To the editor: The lawsuit by former American International Group Inc. chief Maurice R. Greenberg claiming punitive treatment by the government toward AIG in the $182-billion emergency bailout during the financial meltdown of 2008 is an object lesson in the dangers of engaging in capitalism without tears. ("Maurice Greenberg puts U.S. handling of AIG bailout on trial," Nov. 9)
In a true capitalist system, AIG would have been left to sink or swim. There is no such thing as too big to fail — or, more accurately, there shouldn't be. The government intervened to avert a bigger collapse, and this is the thanks the taxpayers that picked up the bill get. Meanwhile, the financial industry and AIG have recovered far better than the average taxpayer has.
This lawsuit is unbelievably unfair and will make any future bailouts very unlikely. AIG looks like a bunch of ungrateful bums.
I wish there was more concern for the communal well being, but that is clearly naive.
Denise Frey, Santa Barbara
To the editor: Greenberg's case threatens to refocus attention on the single most outrageous aspect of the financial meltdown.
Credit defaults swaps have nothing to do with insuring against loss on an investment. Anyone, even someone with no interest in the original debt or security, can bet on the credit instrument going into default. When Goldman Sachs received a payout of 100% on its credit default swap investment, it was a direct transfer of wealth from the shareholders of AIG.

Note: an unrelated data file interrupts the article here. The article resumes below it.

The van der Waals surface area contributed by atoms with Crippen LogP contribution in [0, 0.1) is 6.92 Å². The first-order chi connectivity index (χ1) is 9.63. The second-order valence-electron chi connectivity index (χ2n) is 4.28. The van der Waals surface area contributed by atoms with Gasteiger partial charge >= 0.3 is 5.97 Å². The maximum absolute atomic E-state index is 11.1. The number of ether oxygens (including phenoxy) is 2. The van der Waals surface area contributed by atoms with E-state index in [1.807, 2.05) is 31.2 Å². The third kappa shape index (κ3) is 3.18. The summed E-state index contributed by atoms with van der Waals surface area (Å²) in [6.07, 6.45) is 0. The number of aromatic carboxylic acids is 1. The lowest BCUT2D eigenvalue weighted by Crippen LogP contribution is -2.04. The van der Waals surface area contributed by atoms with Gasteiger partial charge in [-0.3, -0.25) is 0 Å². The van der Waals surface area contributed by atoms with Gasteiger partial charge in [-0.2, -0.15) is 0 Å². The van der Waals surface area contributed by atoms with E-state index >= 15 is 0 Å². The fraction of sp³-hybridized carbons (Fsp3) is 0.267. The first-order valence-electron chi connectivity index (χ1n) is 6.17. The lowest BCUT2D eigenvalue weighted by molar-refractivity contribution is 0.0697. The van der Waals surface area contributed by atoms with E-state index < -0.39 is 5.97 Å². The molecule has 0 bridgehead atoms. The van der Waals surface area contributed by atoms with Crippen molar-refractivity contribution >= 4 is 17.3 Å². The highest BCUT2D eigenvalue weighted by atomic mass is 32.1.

Had AIG gone into bankruptcy, the casino mentality behind Wall Street would have had no chance of surviving judicial scrutiny and all such investments would have been shown up as the valueless riverboat gambles they were. It is as if a thief, having been cut out of the take by his partners in crime, takes his case to court and asks to be made whole out of public funds.
John Stevenson, Ramona
To the editor: I am repulsed by the hubris of financial executives and their lawyers, and now I must extend that to the judiciary.
I am mortified that Judge Thomas C. Wheeler ignores the context of imminent global financial collapse, which even with a bailout remains tenuous. Both Wheeler and David Boies, Greenberg's lawyer, subscribe to the legal concept of protecting property owners; however, as Boise implies, this is reserved for financial executives that caused the problems, not for the general public that actually realized the pain.
How can Boies and Wheeler live in our society and ignore the human cost of their arguments?
Andrew Barnes, Costa Mesa